Petah Marian, Senior Editor, WGSN Insight
Every day there is a new story, a new technology, a new campaign shaking up the retail world. But what’s driving these changes? We’re in front of screens more than we’re face-to-face, as we question sources we used to trust. WGSN has partnered with World Retail Congress to reveal how our daily experiences are shaping the future of retail in this excerpt from WGSN’s latest white paper, “The High-Velocity Consumer.”
The Feel Factor
As consumers become lonely and disconnected, they are seeking moments that evoke connection and allow them to feel more human.
Personal vs Personalised
As retailers invest in AI and their digital experience, the importance of the human connection will become a key brand differentiator.
82% of US and 74% of non-US consumers want more human interaction, but 59% of all consumers feel companies have lost touch with the human element of customer experience, according to 2018’s PwC Future of Customer Experience Survey.
There is a danger of brands focusing too much on creating personalised experiences and not enough on creating personal experiences.
(Personalised = digital recommendations of products based on an algorithm; Personal = a human interaction that evokes emotion)
While retailers and consumers seek frictionless experiences, the sobering reality is that the more time spent in the store, the more interaction a customer has with an associate, the greater their propensity to spend.
Increasing interaction with staff at the NBA store on Fifth Avenue in New York led to significant gains, with the business finding that customers who browsed longer than 10 minutes purchased 370% more than customers who browsed four minutes or less.
Meanwhile, customers who engaged with a store associate increased conversion by 182%, and if engaged multiple times ended up staying longer, trying on and buying two- to three-times more merchandise.
The world is now filtered through mobile phones, and as self-checkout becomes an expectation, retailers need to extend their mobile capacities into new spaces.
Some 26% of American adults admitted they are online “almost constantly”, in a 2018 Pew Research study, up from 21% in 2015. This is significantly more pronounced among younger cohorts, with 39% of those aged 18-29 and 36% of aged 30-49 saying they’re constantly online.
“There are 3 billion+ people around the world that still aren’t participating in the digital economy… it’s a great opportunity for all the businesses out there that want to serve those consumers.”
Bill Ready, COO, Paypal
Consumers have become unsure of what is real, so retailers and brands need to double down on new strategies that engender trust.
The latest Edelman Trust barometer finds that trust in the US has suffered the largest ever recorded drop in the survey’s history among the general population. The global study found that trust among the general population fell nine points to 43, placing it in the lower quarter of the Trust Index.
The collapse in trust is being driven by a lack of faith in government, which fell 14 points to 33% among the general population, and 30 points to 33% among the informed public. Business, media and NGOs also experienced declines of 10-20 points.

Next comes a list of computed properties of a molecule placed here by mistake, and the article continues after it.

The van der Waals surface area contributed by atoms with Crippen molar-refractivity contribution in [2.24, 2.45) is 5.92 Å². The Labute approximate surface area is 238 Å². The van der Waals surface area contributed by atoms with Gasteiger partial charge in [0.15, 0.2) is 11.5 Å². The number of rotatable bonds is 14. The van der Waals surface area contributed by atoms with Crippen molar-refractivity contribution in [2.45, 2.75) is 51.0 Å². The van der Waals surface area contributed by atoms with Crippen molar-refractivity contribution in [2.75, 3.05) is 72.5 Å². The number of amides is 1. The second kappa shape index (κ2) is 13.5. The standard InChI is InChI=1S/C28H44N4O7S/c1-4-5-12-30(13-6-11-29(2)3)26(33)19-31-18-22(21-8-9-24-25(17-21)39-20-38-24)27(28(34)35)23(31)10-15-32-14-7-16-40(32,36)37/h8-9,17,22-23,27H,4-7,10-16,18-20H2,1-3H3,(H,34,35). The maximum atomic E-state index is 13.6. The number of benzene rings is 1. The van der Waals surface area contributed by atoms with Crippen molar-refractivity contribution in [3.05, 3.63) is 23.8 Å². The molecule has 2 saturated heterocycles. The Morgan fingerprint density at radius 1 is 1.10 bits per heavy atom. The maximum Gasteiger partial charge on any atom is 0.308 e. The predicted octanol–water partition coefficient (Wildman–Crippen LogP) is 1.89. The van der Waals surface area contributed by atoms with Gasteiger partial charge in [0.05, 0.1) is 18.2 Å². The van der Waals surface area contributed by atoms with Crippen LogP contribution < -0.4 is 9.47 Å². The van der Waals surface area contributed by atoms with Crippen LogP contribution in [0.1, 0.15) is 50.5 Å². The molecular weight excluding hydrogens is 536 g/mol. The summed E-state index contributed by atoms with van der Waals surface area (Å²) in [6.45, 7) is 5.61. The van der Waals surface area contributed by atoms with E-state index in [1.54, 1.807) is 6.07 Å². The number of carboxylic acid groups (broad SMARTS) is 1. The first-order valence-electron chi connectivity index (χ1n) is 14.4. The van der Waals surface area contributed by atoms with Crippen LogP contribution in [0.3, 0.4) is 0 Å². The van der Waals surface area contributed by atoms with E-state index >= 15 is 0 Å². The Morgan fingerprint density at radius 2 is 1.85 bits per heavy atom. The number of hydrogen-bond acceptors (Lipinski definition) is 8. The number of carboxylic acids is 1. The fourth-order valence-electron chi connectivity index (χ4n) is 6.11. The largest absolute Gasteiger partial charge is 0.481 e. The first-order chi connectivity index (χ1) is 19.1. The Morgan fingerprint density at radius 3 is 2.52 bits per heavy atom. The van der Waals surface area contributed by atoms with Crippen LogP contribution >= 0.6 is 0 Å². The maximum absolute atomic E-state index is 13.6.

"As a retailer, now is the time to invest in building trust and putting your voice behind issues your employees and customers care about. Consumers want to buy from brands they believe in."
Greer Hughes, consultant director, WGSN
“1.9 trillion dollars in e-commerce is going to be sold this year globally, and that’s going to go up to about 4 trillion dollars in the next couple of years.”
Harley Finkelstein, COO, Shopify
“The end game here, is always remove friction from the experiences that consumers may have.”
Patrick Gauthier, VP, Amazon Pay
“Whether it’s mobile, online or native app, you’re meeting the consumer on their couch or their bus ride. 67% of the transactions that we see start on a mobile device."
Robert Clarkson, GM, Paypal North America
“How do you learn about customers in their contextual moments that truly reflect their behaviors… because identifying customers at the moment of their buying decision, is just too late.”
Kevin Lee, VP Head of Design, Visa
The Old Days of Ownership
With the decline in ownership, retailers need to reconsider what it is that they’re selling.
The shift in spending away from buying stuff and increasing spending on experiences has been well-documented.
The product discovery process has also irrevocably changed: consumers today never ‘go shopping’, but at the same time, they’re never ‘not shopping’ – they’re constantly scrolling on mobile apps and Instagram.
Retailers have approached this problem with strategies that aim to make product ownership itself becomes a by-product of experience – a way to capture a memory of something else. They have responded by creating free activations, but as this shift away from ownership continues, retailers need to reconsider what it is that they are selling to the consumer.
Increasingly, the experience will have to become the product – a revenue-generating channel that stands on its own, rather than a value-added marketing addition.
But as the number of Instagram-friendly wonderlands reaches saturation point, retailers will have to do more to encourage consumers into their spaces.
What types of experiences should you create? Download the full white paper to find out.
What is Worth
Today’s retail environment is moving at an electric pace. To win in this supersonic environment, you need to be ruthlessly consumer-centric and passionately embrace change. From building trust in your brand to seeking new models of ownership, our latest white paper identifies the six consumer drivers that are moving at the highest velocity and the key strategies retailers need to implement to stay relevant in 2020.